Why I am not using Appcelerator Titanium anymore

19. June 2012

 

A couple months back took a long look at Appcelerator and initially I loved what I saw.  For those of you unaware, Appcelerator allows you to develop “native” applications for Android and iOS in JavaScript that execute in a special version of the V8 JavaScript Engine. I started developing a prototype app of a simple Android game for my daughter and got surprisingly good results quickly.  It was a very encouraging start, but then the wheels fell off.  I notice a number of people end up on this site from search engines looking for an Appcelerator review ( for some reason? ) so I thought I would share my experiences.

 

For whatever reason, I got distracted and put it down for a while, I came back to it recently and intended to finish off that prototype.  Here is the kicker, the exact same code from a couple months ago, unchanged, no longer works on my Transformer tablet.

 

I will say, this is frustrating to say the least.  Now, since the code didn’t change it was obviously an update to Android that broke things, I can’t exactly blame that on Appcelerator Titanium ( oh the joys of Android device compatibility… ) but I can blame them for what came next…

 

You can’t debug on device.  At all.  With the exception of printing comments to logcat, you are basically blind.  This obviously leads to a problem, as here is what happens when I run the app.  ( Which by the way, still runs perfectly fine on my Galaxy Note running Android 2.3.x, its just on my Asus Transformer that it breaks ):

 

appcell

 

Since I can’t debug on device, this is the results I get from connecting with the Delvik Debug Monitor:

 

06-19 09:56:51.090: I/TiApplication(1823): (main) [0,0] checkpoint, app created.
06-19 09:56:51.130: I/TiApplication(1823): (main) [46,46] Titanium 2.0.2 (2012/05/30 10:21 2ff31a3)
06-19 09:56:51.170: D/dalvikvm(1823): GC_CONCURRENT freed 268K, 5% free 6703K/7047K, paused 2ms+2ms
06-19 09:56:51.380: D/dalvikvm(1823): GC_CONCURRENT freed 314K, 6% free 6898K/7303K, paused 2ms+2ms
06-19 09:56:51.450: E/TiApplication(1823): (KrollRuntimeThread) [318,364] APP PROXY: ti.modules.titanium.app.AppModule@4112e910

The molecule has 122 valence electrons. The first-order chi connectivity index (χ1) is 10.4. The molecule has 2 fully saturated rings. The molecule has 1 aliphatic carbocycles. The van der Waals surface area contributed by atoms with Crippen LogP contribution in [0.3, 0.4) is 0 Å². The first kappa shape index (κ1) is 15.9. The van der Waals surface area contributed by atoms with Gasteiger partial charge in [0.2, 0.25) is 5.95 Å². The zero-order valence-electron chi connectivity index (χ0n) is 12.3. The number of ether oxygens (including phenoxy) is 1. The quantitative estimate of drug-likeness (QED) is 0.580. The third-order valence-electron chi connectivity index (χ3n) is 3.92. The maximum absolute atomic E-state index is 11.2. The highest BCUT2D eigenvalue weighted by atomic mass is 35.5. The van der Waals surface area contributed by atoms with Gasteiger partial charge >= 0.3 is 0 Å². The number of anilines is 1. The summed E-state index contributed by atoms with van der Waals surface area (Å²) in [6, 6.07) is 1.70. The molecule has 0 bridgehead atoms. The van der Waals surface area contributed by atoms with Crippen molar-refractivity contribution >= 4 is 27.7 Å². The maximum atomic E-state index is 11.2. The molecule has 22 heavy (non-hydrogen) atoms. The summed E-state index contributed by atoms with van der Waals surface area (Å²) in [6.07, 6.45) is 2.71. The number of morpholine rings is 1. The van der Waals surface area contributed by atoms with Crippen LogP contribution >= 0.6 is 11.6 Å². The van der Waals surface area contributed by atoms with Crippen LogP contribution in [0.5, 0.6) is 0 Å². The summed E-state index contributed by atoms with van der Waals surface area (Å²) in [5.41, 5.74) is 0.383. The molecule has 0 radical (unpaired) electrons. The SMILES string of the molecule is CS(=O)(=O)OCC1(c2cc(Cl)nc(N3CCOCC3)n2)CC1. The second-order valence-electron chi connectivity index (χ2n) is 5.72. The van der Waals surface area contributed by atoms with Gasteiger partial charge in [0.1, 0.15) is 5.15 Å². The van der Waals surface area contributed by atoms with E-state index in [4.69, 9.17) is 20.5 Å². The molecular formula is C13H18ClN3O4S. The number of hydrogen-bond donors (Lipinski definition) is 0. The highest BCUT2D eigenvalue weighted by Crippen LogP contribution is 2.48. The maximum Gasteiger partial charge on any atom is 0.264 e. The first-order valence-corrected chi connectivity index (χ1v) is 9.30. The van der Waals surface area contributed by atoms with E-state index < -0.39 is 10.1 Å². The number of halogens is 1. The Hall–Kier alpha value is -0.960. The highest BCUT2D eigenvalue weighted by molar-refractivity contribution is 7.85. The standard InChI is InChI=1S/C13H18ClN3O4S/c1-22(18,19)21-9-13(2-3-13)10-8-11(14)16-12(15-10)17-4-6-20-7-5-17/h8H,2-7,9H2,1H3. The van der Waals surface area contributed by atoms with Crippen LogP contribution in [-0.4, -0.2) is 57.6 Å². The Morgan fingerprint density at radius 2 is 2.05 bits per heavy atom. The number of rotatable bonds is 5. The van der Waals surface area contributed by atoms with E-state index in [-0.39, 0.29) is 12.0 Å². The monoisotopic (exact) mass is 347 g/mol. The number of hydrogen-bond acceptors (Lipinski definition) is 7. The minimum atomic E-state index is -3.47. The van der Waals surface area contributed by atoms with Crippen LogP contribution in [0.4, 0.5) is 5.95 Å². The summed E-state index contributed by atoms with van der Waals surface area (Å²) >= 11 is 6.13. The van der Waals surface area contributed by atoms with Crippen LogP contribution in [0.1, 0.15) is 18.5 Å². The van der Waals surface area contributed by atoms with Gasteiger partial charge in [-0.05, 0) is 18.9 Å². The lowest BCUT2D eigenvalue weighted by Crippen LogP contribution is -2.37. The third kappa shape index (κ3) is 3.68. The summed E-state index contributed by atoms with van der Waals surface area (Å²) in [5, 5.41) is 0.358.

And, that is it.  Since I can’t debug on the device, I am pretty much DOA here.  The forums answer nothing ( although I did find other people having similar problems ).  I of course could debug in the emulator with two exceptions.  a) the error only occurs on the actual device b) the debugging experience on Android is still awful.

 

This is another area with Appcelerator Titanium I always found infuriating… the emulator.  Getting it to actually run with your running emulator was a nightmare, you had to match up the Android build version and run configuration exactly with the version of the running emulator, then it was still a 50/50 chance that it would actually use your emulator, or start a new one.  If you’ve worked with Android before, you know how fun waiting for the emulator is!  There is light and the end of the tunnel with the recently release Intel emulator running a heck of a lot quicker, but unfortunately the JavaScript V8 virtual machine Appcelerator relies on doesn’t work with it.

 

It’s a shame to be tripped up on such a thing, but actually being able to debug on your device is an absolute requirement, as is demonstrated by this situation.  There are other annoyances with using Appcelerator certainly…  the binaries it generates are “large” to be extremely kind, performance can be a bit spotty at times and you virtually have to write two applications if you want to support iOS and Android, but none of these was enough to make me give up. 

 

Not being able to debug on device, coupled with some remarkably meh support.. that is.  Combined with the fact my application was broken by an Android update… if I can’t get my code working with my three devices reliably, what happens when I release to the masses with their millions of different devices?